Thursday, November 8, 2012

Institutions and Conventions


You have difficulty now remembering an institution you disliked so much as you disliked your years in junior high school.

Your luck of the draw saw you experiencing your first venture into this hated institution in Miami Beach, Florida, a direct consequence of your graduation from a school directly across the street, Central Beach Elementary School.

Your animosity—even in memory—is less directed at Ida M. Fisher Junior High School and then, later, John Burroughs Junior High School, in the mid-Wilshire district of Los Angeles.  For a time, you were so relieved to be back in Los Angeles that any dislike of the institution of junior high school was minimal.  But puberty and hormones and internal issues with simultaneous wishes to belong and be an individual apart added their voices to the growing parliament that was you.

This panoply of inner conflict revisited you when your memory directed you back to a scene from one of your all-time favorite television dramas, that magnificent creation of David Simon, The Wire.

The principal character is the cop, Jimmy McNulty, whom you recall having a conversation with one of the young black kids, of all things Snot Boogie, which of course was a name tagged onto him by the System of which he is a part.  In actuality, his name is of even more consequence; it is Omar.  No, not the Omar, not Omar Little, but more a potential Omar Little, a foreshadowing.

“So your boy’s name was what,” McNulty asks.
“Snot Boogie.’
“God.  Snot Boogie.  This kid, whose Mama went to the trouble to christen him Omar Isaiah Betts—You know, he forgets his jacket his nose starts running and some asshole, instead of giving him a Kleenex, he calls him ‘Snot.’  So he’s Snot forever.  Doesn’t seem fair.
And the kid, not impressed with any concepts of fairness, because, like junior high school, the system rules, replies, “I’m sayin’ every Friday night in the alley behind the Cut Rate, we rollin’ bones, you know?  I mean all them boys, we roll till late.”
“Alley crap game, right?”  from Mc Nulty.
“Like every time, Snot, he’d fade a few shooters, play it out till the pot’s deep.  Snatch and run.”
“What, every time?”
The kid allows of Snot, “Couldn’t help himself.”
“Let me understand.  Every Friday night, you and your boys are shootin’ craps, right?  And every Friday night, your pal, Snot Boogie—he’d wait ‘till there’s cash on the ground and he would grab the money and run away?  You let him do that?”
Patiently, the kid explains to McNulty.  “We’d catch him and beat his ass but ain’t nobody ever go past that.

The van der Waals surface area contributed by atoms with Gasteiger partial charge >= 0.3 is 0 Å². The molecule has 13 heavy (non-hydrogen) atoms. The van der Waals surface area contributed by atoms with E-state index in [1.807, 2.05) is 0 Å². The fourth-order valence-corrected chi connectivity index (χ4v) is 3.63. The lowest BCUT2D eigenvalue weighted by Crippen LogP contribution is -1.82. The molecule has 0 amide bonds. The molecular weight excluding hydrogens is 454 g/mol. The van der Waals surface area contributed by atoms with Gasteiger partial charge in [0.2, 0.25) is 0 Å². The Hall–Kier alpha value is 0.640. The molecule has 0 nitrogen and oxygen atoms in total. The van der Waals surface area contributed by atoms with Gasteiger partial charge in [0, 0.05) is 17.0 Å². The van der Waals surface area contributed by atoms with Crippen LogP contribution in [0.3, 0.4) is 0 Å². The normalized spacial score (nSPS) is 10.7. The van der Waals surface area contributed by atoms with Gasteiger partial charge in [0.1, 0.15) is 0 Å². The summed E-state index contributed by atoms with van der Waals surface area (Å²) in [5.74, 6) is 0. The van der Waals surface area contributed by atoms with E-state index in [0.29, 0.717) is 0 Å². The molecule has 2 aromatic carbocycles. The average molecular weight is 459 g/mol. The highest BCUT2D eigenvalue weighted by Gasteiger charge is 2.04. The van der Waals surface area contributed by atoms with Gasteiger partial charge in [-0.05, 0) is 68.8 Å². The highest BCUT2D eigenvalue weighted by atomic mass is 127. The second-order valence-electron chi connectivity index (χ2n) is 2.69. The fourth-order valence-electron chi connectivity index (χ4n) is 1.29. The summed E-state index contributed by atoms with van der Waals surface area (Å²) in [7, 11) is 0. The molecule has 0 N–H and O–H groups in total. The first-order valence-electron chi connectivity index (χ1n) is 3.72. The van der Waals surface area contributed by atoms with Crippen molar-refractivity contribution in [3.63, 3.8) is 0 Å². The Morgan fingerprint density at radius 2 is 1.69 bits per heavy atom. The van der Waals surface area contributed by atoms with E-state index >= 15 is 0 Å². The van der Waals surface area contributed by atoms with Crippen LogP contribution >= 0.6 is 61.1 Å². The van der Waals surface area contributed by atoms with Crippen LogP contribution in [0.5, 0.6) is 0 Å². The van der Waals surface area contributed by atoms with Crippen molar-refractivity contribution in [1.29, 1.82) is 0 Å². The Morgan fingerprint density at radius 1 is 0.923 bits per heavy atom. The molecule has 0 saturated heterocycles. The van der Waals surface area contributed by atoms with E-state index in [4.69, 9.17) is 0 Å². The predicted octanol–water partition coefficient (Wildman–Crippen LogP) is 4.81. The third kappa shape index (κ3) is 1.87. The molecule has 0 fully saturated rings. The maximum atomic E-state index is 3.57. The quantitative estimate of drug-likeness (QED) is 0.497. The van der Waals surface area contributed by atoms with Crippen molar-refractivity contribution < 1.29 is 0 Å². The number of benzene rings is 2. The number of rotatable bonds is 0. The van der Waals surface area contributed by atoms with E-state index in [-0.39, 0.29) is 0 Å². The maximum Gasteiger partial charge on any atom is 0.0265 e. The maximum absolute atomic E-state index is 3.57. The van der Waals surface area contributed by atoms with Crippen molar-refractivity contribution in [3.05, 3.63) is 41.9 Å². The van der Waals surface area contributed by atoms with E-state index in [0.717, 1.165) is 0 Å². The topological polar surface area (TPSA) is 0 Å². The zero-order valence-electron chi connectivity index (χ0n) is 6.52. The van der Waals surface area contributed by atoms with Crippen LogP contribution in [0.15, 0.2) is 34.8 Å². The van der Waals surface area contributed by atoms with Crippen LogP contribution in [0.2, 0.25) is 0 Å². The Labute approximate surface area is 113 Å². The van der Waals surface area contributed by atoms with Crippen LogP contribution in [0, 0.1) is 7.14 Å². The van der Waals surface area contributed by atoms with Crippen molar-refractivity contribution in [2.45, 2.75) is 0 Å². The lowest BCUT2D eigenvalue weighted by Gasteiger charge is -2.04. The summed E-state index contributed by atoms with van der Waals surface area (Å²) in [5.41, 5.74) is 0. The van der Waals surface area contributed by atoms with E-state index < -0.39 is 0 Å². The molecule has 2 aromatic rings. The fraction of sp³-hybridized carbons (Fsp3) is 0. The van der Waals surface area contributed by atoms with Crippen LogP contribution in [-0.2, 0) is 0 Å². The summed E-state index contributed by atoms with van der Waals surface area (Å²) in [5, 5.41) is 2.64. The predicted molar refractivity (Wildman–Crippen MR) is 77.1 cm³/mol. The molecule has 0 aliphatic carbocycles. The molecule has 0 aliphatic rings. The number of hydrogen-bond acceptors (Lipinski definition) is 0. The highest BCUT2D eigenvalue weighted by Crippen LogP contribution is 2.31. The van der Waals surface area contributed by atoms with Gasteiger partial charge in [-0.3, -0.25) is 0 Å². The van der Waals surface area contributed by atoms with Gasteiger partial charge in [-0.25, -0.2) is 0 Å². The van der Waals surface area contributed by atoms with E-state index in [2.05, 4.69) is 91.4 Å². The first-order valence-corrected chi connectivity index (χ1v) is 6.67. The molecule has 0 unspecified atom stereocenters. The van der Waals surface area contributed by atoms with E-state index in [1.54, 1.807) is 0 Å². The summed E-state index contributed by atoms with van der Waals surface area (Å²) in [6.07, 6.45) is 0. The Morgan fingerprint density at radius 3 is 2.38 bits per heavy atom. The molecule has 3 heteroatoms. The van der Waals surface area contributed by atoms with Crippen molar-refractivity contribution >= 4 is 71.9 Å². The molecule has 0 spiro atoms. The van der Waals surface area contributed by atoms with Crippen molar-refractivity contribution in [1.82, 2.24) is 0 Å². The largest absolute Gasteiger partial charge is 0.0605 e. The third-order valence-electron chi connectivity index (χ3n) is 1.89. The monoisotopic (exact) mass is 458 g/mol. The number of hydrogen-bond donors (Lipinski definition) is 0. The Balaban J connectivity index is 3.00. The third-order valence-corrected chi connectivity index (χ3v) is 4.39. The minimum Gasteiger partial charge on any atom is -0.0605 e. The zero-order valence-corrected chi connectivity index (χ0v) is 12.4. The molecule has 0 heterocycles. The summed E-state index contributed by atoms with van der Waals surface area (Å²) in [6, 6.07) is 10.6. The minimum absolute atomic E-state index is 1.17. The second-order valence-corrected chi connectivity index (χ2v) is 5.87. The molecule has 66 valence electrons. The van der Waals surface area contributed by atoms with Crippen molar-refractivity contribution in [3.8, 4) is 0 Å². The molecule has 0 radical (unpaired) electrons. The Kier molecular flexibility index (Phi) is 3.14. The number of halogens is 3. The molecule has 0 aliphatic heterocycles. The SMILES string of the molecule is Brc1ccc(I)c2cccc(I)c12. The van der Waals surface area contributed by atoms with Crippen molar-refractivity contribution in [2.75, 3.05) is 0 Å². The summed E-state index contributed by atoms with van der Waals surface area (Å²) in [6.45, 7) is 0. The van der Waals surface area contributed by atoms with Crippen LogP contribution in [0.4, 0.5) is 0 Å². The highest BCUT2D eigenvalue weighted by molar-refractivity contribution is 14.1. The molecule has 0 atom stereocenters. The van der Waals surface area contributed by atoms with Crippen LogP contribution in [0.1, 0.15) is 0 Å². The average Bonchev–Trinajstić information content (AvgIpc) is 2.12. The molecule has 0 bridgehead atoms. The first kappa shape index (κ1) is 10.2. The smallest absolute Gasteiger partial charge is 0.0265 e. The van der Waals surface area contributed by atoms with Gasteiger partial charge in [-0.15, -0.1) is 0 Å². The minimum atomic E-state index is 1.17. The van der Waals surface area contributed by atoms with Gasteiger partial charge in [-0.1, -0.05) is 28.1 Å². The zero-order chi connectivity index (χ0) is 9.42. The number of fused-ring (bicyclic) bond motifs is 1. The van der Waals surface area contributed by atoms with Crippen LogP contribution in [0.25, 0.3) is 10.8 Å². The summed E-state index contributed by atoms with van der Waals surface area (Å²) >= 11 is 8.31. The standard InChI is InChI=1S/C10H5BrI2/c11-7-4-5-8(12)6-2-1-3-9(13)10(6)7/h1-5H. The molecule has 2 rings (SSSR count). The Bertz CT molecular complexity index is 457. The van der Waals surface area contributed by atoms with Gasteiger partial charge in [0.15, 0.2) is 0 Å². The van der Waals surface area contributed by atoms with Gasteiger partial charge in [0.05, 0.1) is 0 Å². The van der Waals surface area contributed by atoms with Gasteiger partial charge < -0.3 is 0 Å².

“I’ve gotta ask you:  If every time Snot Boogie would grab the money and run away—why’d you even let him in?”
“What?”
“Well, if every time Snot Boogie stole the money, why’d you let him play?”
“Got to.  It’s America, man.”

In your time as a junior high school student, you were all these characters and as well several more, your name not Snot, but variously Shorty and Tarzan, your roles shifting even though you did not at the time understand the dynamic of the shifting politics much less the tides of your own wants and attitudes.

Now, you are more used to being all the characters in settings of your own creation.  These settings are, in their way, remarkably like junior high school was for you in their relationships to the characters.  There is more involved here than you, having moved from a position of little power in a microcosm to a position of little power in a reality of greater potential for inventiveness.  The crux of the matter is the need to take in the dynamic of the settings in which you find yourself, noting the internal politics and your own response to them.  There is an important balance to be struck. You must neither demonize the junior high school bullies who chased you down the corridors or the teachers with whom you got on at such intense chemistry nor deify the individuals you so admired and sought to emulate.

Of course your characters should be larger than life to distinguish them from the characters you consider of life size or less, and indeed from the individuals you meet in Reality who are every bit as larger than life as a robust character from a writer you admire.  No patience whatsoever for clich├ęs or zombies.


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